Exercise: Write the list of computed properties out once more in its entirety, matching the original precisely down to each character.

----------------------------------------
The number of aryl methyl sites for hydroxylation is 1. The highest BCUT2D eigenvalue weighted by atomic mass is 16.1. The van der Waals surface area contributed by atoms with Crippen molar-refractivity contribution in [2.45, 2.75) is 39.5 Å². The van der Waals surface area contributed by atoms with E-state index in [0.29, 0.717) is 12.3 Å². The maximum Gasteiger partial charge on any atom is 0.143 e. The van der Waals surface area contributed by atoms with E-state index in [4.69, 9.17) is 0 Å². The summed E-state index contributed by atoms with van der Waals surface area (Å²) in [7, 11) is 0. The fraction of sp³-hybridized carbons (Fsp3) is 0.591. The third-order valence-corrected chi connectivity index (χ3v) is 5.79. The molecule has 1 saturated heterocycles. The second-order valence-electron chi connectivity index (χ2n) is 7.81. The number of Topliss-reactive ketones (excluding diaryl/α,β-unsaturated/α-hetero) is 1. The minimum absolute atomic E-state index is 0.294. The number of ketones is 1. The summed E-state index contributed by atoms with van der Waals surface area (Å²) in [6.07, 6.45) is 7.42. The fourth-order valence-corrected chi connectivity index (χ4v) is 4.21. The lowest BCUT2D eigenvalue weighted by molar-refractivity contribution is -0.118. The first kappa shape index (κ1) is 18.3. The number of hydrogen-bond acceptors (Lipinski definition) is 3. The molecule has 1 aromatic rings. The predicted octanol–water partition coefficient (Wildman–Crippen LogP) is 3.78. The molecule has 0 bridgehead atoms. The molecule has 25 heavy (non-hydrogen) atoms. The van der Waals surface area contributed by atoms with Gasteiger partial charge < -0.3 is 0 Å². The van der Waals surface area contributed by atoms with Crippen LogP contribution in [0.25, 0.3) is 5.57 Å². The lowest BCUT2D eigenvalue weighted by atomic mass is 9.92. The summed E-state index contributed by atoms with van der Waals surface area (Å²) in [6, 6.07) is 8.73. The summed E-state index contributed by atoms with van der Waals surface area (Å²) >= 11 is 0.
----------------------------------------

The number of aryl methyl sites for hydroxylation is 1. The highest BCUT2D eigenvalue weighted by atomic mass is 16.1. The van der Waals surface area contributed by atoms with Crippen molar-refractivity contribution in [2.45, 2.75) is 39.5 Å². The van der Waals surface area contributed by atoms with E-state index in [0.29, 0.717) is 12.3 Å². The maximum Gasteiger partial charge on any atom is 0.143 e. The van der Waals surface area contributed by atoms with E-state index in [4.69, 9.17) is 0 Å². The summed E-state index contributed by atoms with van der Waals surface area (Å²) in [7, 11) is 0. The fraction of sp³-hybridized carbons (Fsp3) is 0.591. The third-order valence-corrected chi connectivity index (χ3v) is 5.79. The molecule has 1 saturated heterocycles. The second-order valence-electron chi connectivity index (χ2n) is 7.81. The number of Topliss-reactive ketones (excluding diaryl/α,β-unsaturated/α-hetero) is 1. The minimum absolute atomic E-state index is 0.294. The number of ketones is 1. The summed E-state index contributed by atoms with van der Waals surface area (Å²) in [6.07, 6.45) is 7.42. The fourth-order valence-corrected chi connectivity index (χ4v) is 4.21. The lowest BCUT2D eigenvalue weighted by molar-refractivity contribution is -0.118. The first kappa shape index (κ1) is 18.3. The number of hydrogen-bond acceptors (Lipinski definition) is 3. The molecule has 1 aromatic rings. The predicted octanol–water partition coefficient (Wildman–Crippen LogP) is 3.78. The molecule has 0 bridgehead atoms. The molecule has 25 heavy (non-hydrogen) atoms. The van der Waals surface area contributed by atoms with Gasteiger partial charge < -0.3 is 0 Å². The van der Waals surface area contributed by atoms with Crippen LogP contribution in [0.25, 0.3) is 5.57 Å². The lowest BCUT2D eigenvalue weighted by atomic mass is 9.92. The summed E-state index contributed by atoms with van der Waals surface area (Å²) in [6, 6.07) is 8.73. The summed E-state index contributed by atoms with van der Waals surface area (Å²) >= 11 is 0.